Tuesday, January 4, 2011

Traditional Adornments - The Heru

When I was at the Ngai Tahu Hui-a-Tau in Puketeraki (Karitane) recently, I was delighted to see so many women wearing the traditional heru, or hair comb. I love them. They're incredibly elegant and they come in just about as many styles and materials as you can imagine.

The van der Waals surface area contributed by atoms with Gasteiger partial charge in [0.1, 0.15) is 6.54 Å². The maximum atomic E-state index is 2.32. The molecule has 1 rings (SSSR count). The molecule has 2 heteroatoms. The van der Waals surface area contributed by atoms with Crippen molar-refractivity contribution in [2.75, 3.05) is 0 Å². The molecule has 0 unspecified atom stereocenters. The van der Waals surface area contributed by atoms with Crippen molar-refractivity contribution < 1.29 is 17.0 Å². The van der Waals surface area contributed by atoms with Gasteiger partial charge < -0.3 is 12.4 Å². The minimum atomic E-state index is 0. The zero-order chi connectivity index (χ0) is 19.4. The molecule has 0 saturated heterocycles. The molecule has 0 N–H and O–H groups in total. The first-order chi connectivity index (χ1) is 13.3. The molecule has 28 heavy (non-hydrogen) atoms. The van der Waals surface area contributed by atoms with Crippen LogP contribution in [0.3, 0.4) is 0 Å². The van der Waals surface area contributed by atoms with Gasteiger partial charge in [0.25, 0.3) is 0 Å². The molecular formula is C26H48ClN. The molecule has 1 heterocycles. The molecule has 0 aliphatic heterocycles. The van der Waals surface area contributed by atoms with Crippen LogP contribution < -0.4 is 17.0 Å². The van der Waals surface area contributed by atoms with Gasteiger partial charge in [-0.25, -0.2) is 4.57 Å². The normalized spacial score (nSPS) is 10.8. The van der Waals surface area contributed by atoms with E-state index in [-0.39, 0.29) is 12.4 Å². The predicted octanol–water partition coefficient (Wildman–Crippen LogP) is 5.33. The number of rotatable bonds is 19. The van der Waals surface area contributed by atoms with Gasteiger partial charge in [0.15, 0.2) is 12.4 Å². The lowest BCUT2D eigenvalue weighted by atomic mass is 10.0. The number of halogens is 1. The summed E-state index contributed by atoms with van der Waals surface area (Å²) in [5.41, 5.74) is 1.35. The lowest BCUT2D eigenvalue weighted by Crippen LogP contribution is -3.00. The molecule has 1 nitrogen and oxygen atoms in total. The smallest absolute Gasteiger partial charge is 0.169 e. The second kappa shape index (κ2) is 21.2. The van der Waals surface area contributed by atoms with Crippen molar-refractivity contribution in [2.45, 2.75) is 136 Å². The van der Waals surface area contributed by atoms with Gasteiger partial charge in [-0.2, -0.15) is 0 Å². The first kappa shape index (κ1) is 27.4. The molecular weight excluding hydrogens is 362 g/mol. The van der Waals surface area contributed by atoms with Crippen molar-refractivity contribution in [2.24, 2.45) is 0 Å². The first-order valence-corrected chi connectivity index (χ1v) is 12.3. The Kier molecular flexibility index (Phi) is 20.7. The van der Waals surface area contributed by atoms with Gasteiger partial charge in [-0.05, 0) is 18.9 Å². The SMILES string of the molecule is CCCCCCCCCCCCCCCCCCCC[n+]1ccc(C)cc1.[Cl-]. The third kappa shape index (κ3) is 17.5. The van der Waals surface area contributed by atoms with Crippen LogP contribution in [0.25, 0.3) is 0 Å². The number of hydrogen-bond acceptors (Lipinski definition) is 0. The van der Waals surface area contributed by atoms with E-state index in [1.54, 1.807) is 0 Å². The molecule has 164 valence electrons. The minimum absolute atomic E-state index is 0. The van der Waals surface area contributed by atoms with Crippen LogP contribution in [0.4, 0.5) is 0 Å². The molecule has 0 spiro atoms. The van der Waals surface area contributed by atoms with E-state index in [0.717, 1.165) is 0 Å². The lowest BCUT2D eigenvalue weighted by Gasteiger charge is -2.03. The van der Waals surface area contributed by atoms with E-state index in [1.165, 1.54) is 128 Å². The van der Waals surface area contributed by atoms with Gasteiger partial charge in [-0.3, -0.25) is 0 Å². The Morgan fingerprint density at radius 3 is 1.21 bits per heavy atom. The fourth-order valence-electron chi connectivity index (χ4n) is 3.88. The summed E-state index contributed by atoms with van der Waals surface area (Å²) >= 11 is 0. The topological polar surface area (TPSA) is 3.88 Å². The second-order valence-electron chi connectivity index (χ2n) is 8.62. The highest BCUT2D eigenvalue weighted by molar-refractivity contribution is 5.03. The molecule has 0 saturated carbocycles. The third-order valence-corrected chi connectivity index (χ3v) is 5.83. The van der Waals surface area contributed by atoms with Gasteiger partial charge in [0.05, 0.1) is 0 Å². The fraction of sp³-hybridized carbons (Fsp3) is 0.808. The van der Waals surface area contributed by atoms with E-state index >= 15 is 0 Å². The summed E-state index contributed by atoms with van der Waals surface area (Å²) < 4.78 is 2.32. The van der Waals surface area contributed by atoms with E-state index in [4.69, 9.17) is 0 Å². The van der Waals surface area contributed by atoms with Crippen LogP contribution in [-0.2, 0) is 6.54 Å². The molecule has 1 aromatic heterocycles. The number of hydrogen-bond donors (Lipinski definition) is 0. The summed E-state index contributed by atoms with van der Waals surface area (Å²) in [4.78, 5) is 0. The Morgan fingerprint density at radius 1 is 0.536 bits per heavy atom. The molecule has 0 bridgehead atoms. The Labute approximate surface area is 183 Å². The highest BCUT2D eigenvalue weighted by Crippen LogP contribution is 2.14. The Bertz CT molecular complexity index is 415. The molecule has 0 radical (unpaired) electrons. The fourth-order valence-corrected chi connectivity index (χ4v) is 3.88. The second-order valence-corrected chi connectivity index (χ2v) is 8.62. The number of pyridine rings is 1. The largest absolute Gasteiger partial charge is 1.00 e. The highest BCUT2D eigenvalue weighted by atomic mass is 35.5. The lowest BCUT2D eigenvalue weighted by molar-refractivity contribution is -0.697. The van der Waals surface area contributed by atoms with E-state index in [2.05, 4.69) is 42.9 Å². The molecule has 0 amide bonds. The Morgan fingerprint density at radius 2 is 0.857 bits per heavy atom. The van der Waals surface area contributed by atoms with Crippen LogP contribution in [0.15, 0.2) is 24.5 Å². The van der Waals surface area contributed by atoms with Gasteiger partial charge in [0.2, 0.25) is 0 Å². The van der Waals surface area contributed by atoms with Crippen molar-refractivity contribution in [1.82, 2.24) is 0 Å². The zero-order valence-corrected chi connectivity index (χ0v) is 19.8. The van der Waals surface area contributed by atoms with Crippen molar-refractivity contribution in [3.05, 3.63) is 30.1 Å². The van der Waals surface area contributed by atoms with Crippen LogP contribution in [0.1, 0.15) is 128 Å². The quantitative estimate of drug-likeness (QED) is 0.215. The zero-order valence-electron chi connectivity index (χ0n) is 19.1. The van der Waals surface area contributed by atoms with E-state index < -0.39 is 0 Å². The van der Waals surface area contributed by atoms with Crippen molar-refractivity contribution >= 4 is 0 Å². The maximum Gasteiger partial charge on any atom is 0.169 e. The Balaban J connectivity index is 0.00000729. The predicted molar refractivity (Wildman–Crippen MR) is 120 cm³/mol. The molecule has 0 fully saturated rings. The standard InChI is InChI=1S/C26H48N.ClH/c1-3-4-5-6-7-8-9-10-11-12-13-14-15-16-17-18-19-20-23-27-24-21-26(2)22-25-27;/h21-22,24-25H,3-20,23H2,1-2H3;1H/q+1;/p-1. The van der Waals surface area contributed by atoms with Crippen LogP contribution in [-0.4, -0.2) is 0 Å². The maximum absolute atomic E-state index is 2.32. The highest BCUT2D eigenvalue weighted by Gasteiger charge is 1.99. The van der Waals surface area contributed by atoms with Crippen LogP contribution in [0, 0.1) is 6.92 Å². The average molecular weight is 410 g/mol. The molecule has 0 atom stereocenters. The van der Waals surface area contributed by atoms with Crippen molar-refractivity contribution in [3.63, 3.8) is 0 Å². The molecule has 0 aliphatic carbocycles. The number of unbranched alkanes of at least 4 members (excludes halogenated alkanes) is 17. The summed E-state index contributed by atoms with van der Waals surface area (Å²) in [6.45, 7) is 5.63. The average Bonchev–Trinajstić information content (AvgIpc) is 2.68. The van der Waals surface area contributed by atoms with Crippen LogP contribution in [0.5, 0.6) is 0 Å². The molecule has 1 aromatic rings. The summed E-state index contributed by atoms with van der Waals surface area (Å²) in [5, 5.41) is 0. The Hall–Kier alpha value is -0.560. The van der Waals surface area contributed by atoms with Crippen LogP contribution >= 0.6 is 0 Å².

Combs of various sorts were traditionally worn by Maori men and the most common in the eighteenth century was a small, wooden comb featuring a carved manaia head at the top. Bone combs were usually crafted from a piece of flat whalebone and also featured a small manaia head. These were called heru tuki or heru iwi and were often handed down through families as an item of great value. Wooden combs - either carved from one piece of wood, or several wooden teeth woven together with fine flax string - were called heru mapara. If you click on Heru or Hair Combs in the label line below this post, you'll see other combs I've photographed in a market setting.

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